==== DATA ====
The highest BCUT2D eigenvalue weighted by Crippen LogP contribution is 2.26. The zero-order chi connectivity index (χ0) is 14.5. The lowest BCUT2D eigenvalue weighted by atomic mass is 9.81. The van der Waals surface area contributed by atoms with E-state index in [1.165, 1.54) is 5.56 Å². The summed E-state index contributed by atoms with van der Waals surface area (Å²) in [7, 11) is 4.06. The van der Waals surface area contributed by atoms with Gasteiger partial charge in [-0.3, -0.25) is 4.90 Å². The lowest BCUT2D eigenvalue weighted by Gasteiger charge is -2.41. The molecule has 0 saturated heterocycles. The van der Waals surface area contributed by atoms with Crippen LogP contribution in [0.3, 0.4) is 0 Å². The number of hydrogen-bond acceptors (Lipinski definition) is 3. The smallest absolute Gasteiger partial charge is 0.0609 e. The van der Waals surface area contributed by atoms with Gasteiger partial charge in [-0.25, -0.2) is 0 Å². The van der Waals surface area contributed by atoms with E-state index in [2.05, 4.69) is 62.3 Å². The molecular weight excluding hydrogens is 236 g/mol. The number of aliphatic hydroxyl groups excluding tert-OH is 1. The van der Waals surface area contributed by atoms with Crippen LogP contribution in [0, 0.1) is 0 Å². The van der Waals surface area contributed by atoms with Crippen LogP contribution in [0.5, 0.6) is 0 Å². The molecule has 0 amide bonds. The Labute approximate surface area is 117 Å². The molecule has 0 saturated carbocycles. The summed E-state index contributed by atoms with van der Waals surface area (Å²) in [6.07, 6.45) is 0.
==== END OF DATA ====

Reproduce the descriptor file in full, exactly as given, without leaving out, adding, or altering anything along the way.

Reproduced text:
The highest BCUT2D eigenvalue weighted by Crippen LogP contribution is 2.26. The zero-order chi connectivity index (χ0) is 14.5. The lowest BCUT2D eigenvalue weighted by atomic mass is 9.81. The van der Waals surface area contributed by atoms with E-state index in [1.165, 1.54) is 5.56 Å². The summed E-state index contributed by atoms with van der Waals surface area (Å²) in [7, 11) is 4.06. The van der Waals surface area contributed by atoms with Gasteiger partial charge in [-0.3, -0.25) is 4.90 Å². The lowest BCUT2D eigenvalue weighted by Gasteiger charge is -2.41. The molecule has 0 saturated heterocycles. The van der Waals surface area contributed by atoms with Crippen LogP contribution in [0.3, 0.4) is 0 Å². The number of hydrogen-bond acceptors (Lipinski definition) is 3. The smallest absolute Gasteiger partial charge is 0.0609 e. The van der Waals surface area contributed by atoms with Gasteiger partial charge in [-0.25, -0.2) is 0 Å². The van der Waals surface area contributed by atoms with E-state index in [2.05, 4.69) is 62.3 Å². The molecular weight excluding hydrogens is 236 g/mol. The number of aliphatic hydroxyl groups excluding tert-OH is 1. The van der Waals surface area contributed by atoms with Crippen LogP contribution in [0, 0.1) is 0 Å². The van der Waals surface area contributed by atoms with Crippen LogP contribution in [0.5, 0.6) is 0 Å². The molecule has 0 amide bonds. The Labute approximate surface area is 117 Å². The molecule has 0 saturated carbocycles. The summed E-state index contributed by atoms with van der Waals surface area (Å²) in [6.07, 6.45) is 0.